Boredom and Berachos

Many people seem to be bored with their lives. They look for diversion in activities such as swimming with sharks, bungee jumping and extreme sports. Others obsessively pursue whatever is new — fashion, music, or high-tech gadgets. This boredom really stems not from a lack of novelty, but from a lack of appreciation of life itself and all the blessings of life. A person who takes pleasure in his very existence, who savors the beauty of the natural world and the richness of human relationships is unlikely to be bored, or to take anything for granted. A young child finds the world endlessly fascinating; but too often the sense of wonder erodes in adulthood. Through the recitation of blessings, Judaism tries to help us retain this unspoiled perspective and increases our appreciation of the pleasure and wonder of life.

Rabbi Yehudah Halevy, a 12th century philosopher and poet taught, “God wants us to rejoice in the good that He has given us, as the verse states, ‘You shall rejoice in all the good that the Lord your God has given you.’”

A crucial technique in achieving this goal is enhancing our awareness of what we really have. This is done by saying a prayer of appreciation to God before we benefit from His world and by thanking Him after we enjoy His blessings. These prayers are called berachot, blessings. If we go through each day, understanding the blessings that we recite, we can become happier, more generous people, grateful to God for all His goodness.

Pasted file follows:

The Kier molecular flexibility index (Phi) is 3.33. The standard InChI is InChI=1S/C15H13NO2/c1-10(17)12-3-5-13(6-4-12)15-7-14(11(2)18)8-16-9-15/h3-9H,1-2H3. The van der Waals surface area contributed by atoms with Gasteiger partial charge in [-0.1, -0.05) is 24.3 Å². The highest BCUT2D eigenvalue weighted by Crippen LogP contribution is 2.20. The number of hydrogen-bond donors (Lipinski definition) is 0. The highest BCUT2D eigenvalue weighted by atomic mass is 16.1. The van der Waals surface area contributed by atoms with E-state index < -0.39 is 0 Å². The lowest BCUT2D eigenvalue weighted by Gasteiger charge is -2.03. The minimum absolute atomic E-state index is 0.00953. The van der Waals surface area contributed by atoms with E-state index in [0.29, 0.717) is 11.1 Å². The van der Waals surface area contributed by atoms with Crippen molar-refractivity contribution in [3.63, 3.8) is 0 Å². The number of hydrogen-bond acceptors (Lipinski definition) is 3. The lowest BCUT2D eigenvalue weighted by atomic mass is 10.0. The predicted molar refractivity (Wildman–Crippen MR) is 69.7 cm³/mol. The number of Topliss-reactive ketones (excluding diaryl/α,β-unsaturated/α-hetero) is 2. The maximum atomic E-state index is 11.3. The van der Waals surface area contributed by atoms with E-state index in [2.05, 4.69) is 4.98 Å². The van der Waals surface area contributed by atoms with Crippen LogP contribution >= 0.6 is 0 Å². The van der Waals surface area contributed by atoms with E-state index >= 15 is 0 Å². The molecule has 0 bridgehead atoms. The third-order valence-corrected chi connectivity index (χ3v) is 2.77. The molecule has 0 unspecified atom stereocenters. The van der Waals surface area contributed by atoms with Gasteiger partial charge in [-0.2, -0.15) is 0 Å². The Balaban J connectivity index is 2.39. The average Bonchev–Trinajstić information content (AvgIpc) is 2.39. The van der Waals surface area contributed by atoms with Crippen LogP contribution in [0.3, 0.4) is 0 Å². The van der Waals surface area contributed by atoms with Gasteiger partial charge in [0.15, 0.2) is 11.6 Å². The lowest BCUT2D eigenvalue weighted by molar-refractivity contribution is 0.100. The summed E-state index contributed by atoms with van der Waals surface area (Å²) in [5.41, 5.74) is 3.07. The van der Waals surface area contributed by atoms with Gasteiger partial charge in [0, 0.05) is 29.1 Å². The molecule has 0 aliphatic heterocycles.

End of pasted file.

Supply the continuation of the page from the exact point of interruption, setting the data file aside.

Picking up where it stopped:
Some of these blessings are recited before partaking of a pleasure, others praise God for the wonders of the natural world or beautiful sights, and some are recited before the performance of a mitzvah. All of these prayers enable us to pause, reflect, and to appreciate what we are about to do, what we have just done, or what we are experiencing.

Rather than a generic “thank you God,” Jewish law specifies a different blessing for every category of food and enjoyment. In this way, Judaism impresses upon us the abundance of good, the diversity of pleasures and the rich complexity of God’s gifts to us. Even though we could survive without things like cinnamon, chocolate, kiwi, roses and magnificent sunsets (OK, not chocolate), God chose to create a world that is abundant in pleasurable foods, fragrances, sights and experiences. In our blessings, we acknowledge this diversity by saying specific prayers for each pleasure, thereby enhancing our gratitude for every one.

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